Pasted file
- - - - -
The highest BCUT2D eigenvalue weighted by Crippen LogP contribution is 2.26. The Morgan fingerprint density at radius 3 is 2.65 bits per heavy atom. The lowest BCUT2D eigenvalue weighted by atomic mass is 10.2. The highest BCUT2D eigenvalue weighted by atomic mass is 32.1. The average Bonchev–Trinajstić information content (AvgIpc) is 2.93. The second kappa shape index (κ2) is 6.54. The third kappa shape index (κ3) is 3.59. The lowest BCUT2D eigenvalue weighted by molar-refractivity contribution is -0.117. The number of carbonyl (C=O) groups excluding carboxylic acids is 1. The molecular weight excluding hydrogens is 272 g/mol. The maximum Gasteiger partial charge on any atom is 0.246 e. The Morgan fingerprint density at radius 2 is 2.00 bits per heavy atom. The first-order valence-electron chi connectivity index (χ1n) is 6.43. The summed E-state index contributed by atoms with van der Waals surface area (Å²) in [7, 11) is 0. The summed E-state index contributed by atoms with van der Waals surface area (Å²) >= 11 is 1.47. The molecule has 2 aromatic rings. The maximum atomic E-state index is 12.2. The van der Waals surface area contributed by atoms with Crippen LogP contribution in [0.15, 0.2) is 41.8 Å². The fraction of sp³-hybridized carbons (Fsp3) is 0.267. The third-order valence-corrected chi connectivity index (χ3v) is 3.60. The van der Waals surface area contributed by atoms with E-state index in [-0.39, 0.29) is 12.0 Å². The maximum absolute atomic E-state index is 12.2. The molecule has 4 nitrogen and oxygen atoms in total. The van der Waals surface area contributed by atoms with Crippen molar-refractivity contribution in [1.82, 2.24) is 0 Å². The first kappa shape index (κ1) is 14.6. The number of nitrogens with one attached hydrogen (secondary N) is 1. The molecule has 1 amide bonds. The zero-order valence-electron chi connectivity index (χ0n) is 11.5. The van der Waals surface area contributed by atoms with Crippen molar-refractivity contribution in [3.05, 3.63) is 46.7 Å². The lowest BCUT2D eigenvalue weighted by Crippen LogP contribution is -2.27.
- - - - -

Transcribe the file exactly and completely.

The highest BCUT2D eigenvalue weighted by Crippen LogP contribution is 2.26. The Morgan fingerprint density at radius 3 is 2.65 bits per heavy atom. The lowest BCUT2D eigenvalue weighted by atomic mass is 10.2. The highest BCUT2D eigenvalue weighted by atomic mass is 32.1. The average Bonchev–Trinajstić information content (AvgIpc) is 2.93. The second kappa shape index (κ2) is 6.54. The third kappa shape index (κ3) is 3.59. The lowest BCUT2D eigenvalue weighted by molar-refractivity contribution is -0.117. The number of carbonyl (C=O) groups excluding carboxylic acids is 1. The molecular weight excluding hydrogens is 272 g/mol. The maximum Gasteiger partial charge on any atom is 0.246 e. The Morgan fingerprint density at radius 2 is 2.00 bits per heavy atom. The first-order valence-electron chi connectivity index (χ1n) is 6.43. The summed E-state index contributed by atoms with van der Waals surface area (Å²) in [7, 11) is 0. The summed E-state index contributed by atoms with van der Waals surface area (Å²) >= 11 is 1.47. The molecule has 2 aromatic rings. The maximum atomic E-state index is 12.2. The van der Waals surface area contributed by atoms with Crippen LogP contribution in [0.15, 0.2) is 41.8 Å². The fraction of sp³-hybridized carbons (Fsp3) is 0.267. The third-order valence-corrected chi connectivity index (χ3v) is 3.60. The van der Waals surface area contributed by atoms with E-state index in [-0.39, 0.29) is 12.0 Å². The maximum absolute atomic E-state index is 12.2. The molecule has 4 nitrogen and oxygen atoms in total. The van der Waals surface area contributed by atoms with Crippen molar-refractivity contribution in [1.82, 2.24) is 0 Å². The first kappa shape index (κ1) is 14.6. The number of nitrogens with one attached hydrogen (secondary N) is 1. The molecule has 1 amide bonds. The zero-order valence-electron chi connectivity index (χ0n) is 11.5. The van der Waals surface area contributed by atoms with Crippen molar-refractivity contribution in [3.05, 3.63) is 46.7 Å². The lowest BCUT2D eigenvalue weighted by Crippen LogP contribution is -2.27.